What's more, Atari says the Speakerhat has a Multiplayer mode that allows multiple users to listen to a single audio stream, as if that's somehow better than normal pair of speakers. On top of all of that?, these caps retail for at least $130. If you're that much of an Atari fanboy, we'd recommend saving that cash for the upcoming Ataribox instead.

Nissin's ramen fork

In Japan, slurping your ramen is a sign of respect for the cook. Plus, the noodles supposedly taste better that way. In most Western cultures, however, that wet sloppy sound is more rude than appetizing. So Nissin, the makers of Cup Noodle and Top Ramen, developed the Otohiko, a noise-cancelling ramen fork. No, this isn't a joke. It's real. And it costs an eye-watering $130.

The fork connects to an app on your phone, which emits sounds at a certain wavelength to help cover up the offending slurp. That's about it. It has a battery that lasts an hour between charges, and the handle isn't waterproof, so the prongs need to be hand-washed. To be fair, the Otohiko is only available on pre-order right now, and if Nissin doesn't sell at least 5,000 units, it won't make them. Which is probably a good thing, because we'd rather spend that $130 on more ramen.

Samsung's Bixby voice assistant

One of the most exciting announcements at Samsung's Galaxy S8 launch event was Bixby, the company's AI-powered personal assistant. Instead of just telling it what to do, Bixby could supposedly learn your daily habits and patterns and tailor itself to your life. It also promised a visual search feature that uses the phone's camera to shop, identify objects and translate signs. Samsung even boasted that as complex as Bixby was, it would be as easy to use as your phone's touchscreen. Unfortunately, however, it just never lived up to its promise.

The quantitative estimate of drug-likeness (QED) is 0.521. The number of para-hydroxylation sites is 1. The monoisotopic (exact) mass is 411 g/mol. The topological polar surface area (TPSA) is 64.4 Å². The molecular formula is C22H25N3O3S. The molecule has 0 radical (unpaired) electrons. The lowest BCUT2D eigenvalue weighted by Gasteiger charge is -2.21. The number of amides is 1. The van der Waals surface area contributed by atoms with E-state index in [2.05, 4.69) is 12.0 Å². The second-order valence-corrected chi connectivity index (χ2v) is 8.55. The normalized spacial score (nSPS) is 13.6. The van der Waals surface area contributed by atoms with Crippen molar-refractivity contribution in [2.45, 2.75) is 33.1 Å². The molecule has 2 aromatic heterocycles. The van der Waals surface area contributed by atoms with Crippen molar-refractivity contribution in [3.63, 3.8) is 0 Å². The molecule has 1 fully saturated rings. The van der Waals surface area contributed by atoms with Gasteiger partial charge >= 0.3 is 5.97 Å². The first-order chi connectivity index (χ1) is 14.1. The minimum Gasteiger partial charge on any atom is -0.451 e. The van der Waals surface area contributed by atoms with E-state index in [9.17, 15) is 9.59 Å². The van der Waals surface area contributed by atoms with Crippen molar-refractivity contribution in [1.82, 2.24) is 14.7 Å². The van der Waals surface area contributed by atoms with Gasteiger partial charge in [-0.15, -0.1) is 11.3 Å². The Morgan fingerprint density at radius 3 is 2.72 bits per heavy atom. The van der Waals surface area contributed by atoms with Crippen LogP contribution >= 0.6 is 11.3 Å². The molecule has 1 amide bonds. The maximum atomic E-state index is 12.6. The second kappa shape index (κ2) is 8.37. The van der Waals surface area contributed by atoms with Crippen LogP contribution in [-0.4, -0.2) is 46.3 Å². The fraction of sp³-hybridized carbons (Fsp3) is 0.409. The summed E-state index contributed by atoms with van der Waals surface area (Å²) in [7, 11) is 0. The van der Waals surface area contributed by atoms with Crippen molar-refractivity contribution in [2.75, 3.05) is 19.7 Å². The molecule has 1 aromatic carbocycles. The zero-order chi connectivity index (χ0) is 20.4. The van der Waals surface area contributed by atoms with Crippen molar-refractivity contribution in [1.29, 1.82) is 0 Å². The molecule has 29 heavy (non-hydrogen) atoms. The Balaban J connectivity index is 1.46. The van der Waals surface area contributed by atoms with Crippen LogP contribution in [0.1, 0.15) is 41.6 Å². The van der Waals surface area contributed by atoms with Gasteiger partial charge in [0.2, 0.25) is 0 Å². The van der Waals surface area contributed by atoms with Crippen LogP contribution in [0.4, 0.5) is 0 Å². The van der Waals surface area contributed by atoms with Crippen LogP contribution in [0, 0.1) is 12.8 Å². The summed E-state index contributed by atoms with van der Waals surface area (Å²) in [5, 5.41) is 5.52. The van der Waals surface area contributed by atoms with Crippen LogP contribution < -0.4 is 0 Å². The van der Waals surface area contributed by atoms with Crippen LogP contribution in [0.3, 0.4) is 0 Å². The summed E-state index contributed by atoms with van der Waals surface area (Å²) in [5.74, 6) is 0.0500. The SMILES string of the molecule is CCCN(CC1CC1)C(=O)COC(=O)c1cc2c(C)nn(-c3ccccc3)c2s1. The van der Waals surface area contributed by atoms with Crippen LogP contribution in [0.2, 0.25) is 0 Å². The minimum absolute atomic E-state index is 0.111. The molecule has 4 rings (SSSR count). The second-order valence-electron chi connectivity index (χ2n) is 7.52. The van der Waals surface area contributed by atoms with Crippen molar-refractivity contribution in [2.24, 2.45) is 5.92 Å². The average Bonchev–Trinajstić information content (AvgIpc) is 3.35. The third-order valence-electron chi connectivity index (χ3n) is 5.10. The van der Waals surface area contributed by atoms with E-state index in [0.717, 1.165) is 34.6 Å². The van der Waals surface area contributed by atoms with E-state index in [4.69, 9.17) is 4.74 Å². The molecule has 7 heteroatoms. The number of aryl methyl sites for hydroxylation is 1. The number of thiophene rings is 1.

For one thing, Bixby wasn't even available for a good three months after the S8 and the S8 Plus came out, which is not a good look for what is supposedly the next driving force behind Samsung's consumer products. And when it did arrive, it simply wasn't very reliable. In our "Life with AI" series, senior editor Devindra Hardawar said it took forever to answer simple commands; sometimes repeating the same command would result in wildly different replies.

Bixby still has a lot of potential, but we'll have to wait for 2018 for any improvements. In the meantime, why bother with something unfinished when the S8 has another personal assistant (the well-established Google Assistant) already baked in?

Google Pixel Buds

We were initially excited about Google's Pixel Buds. A pair of earbuds that could translate languages on the fly? That sounded like Douglas Adams' Babel fish come to life. Ultimately, though, it didn't live up to the hype. They don't block out noise at all; fitting them into the case is a hassle (plus it has a tendency to pop open); and the touchpads on the sides of the buds activate way too easily. Even using Google Assistant is a hit-or-miss experience. In his review, senior mobile editor Chris Velazco mentioned how he would sometimes make a request, and it would just hang without any response.

As for that much-hyped translation feature, it works, but only sort of. For one thing, you have to hand your phone over to the person you're speaking to so they can respond to you. It's also dependent on a reliable internet connection; anything less will result in a slow response, if any. Plus, the translation relies on Google Translate, which can be overly literal, especially when it comes to idioms and colloquialisms. Translations from non-Roman languages like Chinese and Japanese are especially error-prone. In short, the Pixel Buds aren't very good headphones, with or without the feature that makes them special.

Hushme voice mask for smartphones

Want to look like Bane while making an important business call? You might want to get the Hushme, one of the most ridiculous gadgets we've seen this year. That said, the idea behind it isn't completely terrible. This mouth-wrapping contraption aims to muffle your voice so as to not bother people around you when you're on a call -- and it prevents them from listening in on your private conversations, too. It even comes with a couple of earbuds, so you can make those calls hands-free.

But Hushme then thought, hey, let's drown out your voice even further by emitting a series of sounds through external speakers, like R2-D2-style beeping or the more natural sound of rain. That seems to defeat the whole purpose of not disturbing others. Since we last saw it at CES, Hushme underwent a redesign. (It's now white instead of black, which doesn't make it any less creepy.) Our jokes aside, it seems quite a few people out there thought this was a good idea: The device has raised over $71,880 on Kickstarter and is now available through Indiegogo for $189.

Check out all of Engadget's year-in-review coverage right here.